Friday, February 11, 2011


"I am a friendly, enthusiastic young woman with a low tolerance for ignorance and a high tolerance for individuality."

I figured it wouldn't be nice to replace ignorance for stupidity. It might offend.
Today was Professional Development Day in the school and they got a Life Coach (I totally thought of How To Be and how insane that old man was) to motivate us I guess. I have nothing against life coaches or even this one, honest. I just read a lot, and some of the stuff I read is inspirational, so nothing I heard from him was anything I didn't already know. And I mean that in the least arrogant way possible.
Make quiet time for yourself, try to describe who you are outside of what you do, try to make the best decisions for the goal you want to achieve, think about what you will leave behind, yadda yadda yadda.
Now, just because I've heard that speech before, it does not mean that I have the answers to anything. I make time for myself. Regularly. I barely know who I am inside of what I do, but I tried my best, hence the statement above. I try I make the best decisions but I'm quite impulsive with the big things (like taking this job) and I actually like the thrill of an unpredictable circumstance in my otherwise mundane life. Sometimes. I have no idea if I am good enough at what I do to leave an indelible mark on these children. I try. But I don't know.
We talked about teachers who changed our lives. I mentioned Mrs. Dhanoolal, my old Primary School teacher. She was such a hard working and patient lady who knew how to handle difficult children and encourage them to work hard. When I think back to how I used to do quizzes back then, I wonder how many brain cells I lost over the years because omg I was quick and informed.
She taught me in the early years in that school, but she always made sure her children were coping well with our exams. A lot of the teachers in that school thought they shat ice cream, but Miss didn't act like them. She was genuinely nice.
The other part was about individuality in spite of peer pressure and the need to fit in with society. We had to write about it:
"People like to feel like they are part of a community. The key is to find a community of misfits who enhance and support individuality."
I was fortunate in my short life to be a part of 2 such groups. The first was in my teens, called the A.D.I.D.A.H. LIST, which we later referred to as The List after A.D.I.D.A.H. closed down. There were more than 20 girls (and at one point, a guy) in that group, all within a 5 year age range, who joined a website's mailing list because at the time, we all liked the same band. As the years passed, it became a close knit group of less than 20 girls who exchanged secret santa presents, sent birthday cards and in some cases, drove miles to meet each other. We were from different countries and backgrounds, we listened to different kinds of music (not everyone liked that band after a time), and had different definitions of fun. We helped each other out through heartache and stress with school and our family the way only teenage girls can. As time went on, real-life kicked in and we all went our separate ways as friends, with no bad blood between us. I don't think any of us are who we were back then, but I will always appreciate the group who made being a teenager memorably entertaining.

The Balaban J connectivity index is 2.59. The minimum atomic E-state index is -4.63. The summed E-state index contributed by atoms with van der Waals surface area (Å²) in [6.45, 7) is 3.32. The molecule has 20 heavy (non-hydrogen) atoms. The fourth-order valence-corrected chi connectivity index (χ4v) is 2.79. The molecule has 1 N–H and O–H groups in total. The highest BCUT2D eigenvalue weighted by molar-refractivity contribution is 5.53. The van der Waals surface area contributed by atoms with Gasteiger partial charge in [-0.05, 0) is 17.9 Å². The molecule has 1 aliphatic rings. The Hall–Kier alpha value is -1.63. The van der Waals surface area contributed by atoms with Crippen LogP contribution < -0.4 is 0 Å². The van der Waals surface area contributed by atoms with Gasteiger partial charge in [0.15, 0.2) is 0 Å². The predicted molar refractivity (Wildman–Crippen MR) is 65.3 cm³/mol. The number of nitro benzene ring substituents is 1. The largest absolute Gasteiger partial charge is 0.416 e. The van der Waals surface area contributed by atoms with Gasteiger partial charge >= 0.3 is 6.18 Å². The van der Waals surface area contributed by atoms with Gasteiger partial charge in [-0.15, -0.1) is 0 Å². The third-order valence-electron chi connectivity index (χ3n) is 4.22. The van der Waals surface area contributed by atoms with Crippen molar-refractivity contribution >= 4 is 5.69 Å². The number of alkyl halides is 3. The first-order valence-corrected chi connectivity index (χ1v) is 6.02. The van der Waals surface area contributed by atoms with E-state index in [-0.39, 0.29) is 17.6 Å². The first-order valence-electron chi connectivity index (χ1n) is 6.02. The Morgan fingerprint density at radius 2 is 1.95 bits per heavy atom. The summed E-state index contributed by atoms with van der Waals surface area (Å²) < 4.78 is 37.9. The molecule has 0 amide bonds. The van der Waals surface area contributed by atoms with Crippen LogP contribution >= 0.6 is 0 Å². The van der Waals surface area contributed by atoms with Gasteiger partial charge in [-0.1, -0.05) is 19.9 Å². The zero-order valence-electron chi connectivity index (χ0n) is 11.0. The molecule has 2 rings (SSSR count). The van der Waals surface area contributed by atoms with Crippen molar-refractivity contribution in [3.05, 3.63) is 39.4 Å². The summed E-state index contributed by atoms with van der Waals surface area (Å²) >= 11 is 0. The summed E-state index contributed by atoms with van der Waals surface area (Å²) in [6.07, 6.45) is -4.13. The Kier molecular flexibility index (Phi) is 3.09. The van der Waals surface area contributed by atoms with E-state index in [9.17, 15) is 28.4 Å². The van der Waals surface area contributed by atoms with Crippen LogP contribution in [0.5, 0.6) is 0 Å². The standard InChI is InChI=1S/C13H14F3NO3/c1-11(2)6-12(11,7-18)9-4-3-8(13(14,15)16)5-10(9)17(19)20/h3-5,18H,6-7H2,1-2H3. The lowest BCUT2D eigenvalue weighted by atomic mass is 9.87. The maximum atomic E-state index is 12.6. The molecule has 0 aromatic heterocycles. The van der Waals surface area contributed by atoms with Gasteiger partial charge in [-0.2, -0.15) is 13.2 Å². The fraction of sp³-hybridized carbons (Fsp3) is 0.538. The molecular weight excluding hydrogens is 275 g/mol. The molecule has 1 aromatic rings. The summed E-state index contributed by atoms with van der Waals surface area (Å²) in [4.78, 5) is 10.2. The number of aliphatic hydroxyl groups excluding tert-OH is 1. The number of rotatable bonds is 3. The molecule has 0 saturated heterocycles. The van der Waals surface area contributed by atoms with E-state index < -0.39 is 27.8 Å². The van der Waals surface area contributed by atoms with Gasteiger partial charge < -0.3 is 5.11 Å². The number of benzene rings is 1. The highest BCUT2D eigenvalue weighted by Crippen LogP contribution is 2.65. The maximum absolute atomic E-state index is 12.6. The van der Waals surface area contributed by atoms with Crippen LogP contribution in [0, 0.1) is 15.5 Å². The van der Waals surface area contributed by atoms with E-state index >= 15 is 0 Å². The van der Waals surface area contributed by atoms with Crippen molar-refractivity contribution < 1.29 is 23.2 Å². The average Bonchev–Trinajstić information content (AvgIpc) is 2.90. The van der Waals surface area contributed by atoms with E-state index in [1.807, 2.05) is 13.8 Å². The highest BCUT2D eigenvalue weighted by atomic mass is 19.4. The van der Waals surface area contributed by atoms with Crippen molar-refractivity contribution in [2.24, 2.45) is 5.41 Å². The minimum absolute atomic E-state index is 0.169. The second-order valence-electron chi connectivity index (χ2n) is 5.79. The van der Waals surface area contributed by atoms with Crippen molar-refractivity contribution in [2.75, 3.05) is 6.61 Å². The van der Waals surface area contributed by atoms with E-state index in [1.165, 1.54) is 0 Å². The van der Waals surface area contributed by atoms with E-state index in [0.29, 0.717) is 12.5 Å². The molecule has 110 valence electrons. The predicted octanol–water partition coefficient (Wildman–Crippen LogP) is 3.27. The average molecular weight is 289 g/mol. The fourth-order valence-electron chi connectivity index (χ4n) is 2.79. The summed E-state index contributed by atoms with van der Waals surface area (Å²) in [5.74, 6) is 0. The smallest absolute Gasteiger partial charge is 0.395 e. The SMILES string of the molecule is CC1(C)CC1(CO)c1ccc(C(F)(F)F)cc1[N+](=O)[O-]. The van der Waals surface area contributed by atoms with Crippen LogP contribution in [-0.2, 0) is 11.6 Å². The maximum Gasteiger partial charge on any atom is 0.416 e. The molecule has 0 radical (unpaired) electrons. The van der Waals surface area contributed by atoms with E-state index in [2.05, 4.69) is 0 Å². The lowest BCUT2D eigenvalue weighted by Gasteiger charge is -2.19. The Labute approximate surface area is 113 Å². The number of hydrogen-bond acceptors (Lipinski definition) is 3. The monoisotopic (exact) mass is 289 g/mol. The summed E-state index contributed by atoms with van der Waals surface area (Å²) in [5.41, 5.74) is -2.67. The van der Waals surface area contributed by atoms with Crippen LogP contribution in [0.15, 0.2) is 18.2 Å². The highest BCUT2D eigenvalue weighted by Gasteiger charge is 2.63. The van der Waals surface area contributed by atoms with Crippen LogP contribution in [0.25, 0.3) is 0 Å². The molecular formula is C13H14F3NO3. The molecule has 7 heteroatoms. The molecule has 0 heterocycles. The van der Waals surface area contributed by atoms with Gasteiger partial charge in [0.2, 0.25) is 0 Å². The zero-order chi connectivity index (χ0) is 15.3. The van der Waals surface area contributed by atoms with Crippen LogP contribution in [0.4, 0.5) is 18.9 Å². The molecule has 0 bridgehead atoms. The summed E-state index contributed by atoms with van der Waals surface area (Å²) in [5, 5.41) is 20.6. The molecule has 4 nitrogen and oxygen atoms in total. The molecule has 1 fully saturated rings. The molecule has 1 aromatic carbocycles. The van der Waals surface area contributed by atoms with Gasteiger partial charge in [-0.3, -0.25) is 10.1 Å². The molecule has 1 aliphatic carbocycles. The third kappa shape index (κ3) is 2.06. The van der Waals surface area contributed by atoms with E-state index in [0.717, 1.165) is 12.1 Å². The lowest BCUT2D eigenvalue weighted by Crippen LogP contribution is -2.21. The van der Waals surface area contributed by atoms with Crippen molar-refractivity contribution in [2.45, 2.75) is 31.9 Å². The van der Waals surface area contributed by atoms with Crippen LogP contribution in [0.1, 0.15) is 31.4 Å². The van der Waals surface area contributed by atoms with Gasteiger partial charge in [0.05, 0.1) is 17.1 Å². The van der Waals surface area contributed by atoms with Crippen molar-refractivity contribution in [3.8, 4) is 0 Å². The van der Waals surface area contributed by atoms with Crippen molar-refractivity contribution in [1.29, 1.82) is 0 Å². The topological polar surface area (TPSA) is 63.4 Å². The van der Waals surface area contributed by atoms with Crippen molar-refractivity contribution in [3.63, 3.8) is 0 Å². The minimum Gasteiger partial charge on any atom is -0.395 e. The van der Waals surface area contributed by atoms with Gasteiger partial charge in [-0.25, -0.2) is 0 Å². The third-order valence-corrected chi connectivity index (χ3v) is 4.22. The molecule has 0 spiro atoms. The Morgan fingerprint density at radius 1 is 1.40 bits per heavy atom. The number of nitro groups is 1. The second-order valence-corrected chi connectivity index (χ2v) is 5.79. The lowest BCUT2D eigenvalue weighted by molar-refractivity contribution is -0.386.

The next group is ADF, and while I am not one of the most active or outspoken members of that group, the sense of community is strong. It is now a group of ladies from 18 - 40+ who are entertaining and supportive. Hilarity and picture spams are encouraged; we are allowed entire threads to rant about our lives, or to post something happy and appreciative to other members.
The thing is, I like people who are unique. I was once told by my then-best friend, that I was very ordinary. I guess she meant boring, because I was very conservative and paranoid about everything, where she was shameless and fearless, because I didn't actually know anyone like me. I still don't. Maybe that thinking is so popular, it makes me ordinary after all.
I am drawn to the students who seem reserved among hooligans, enthusiastic among indifference, workers among sloths, to the students who get teased, taunted or bullied. I don't want anyone committing suicide on my watch, and I want success and happy memories when they leave the school.
Was I becoming professionally developed? Maybe. I don't know. But it certainly got me thinking...

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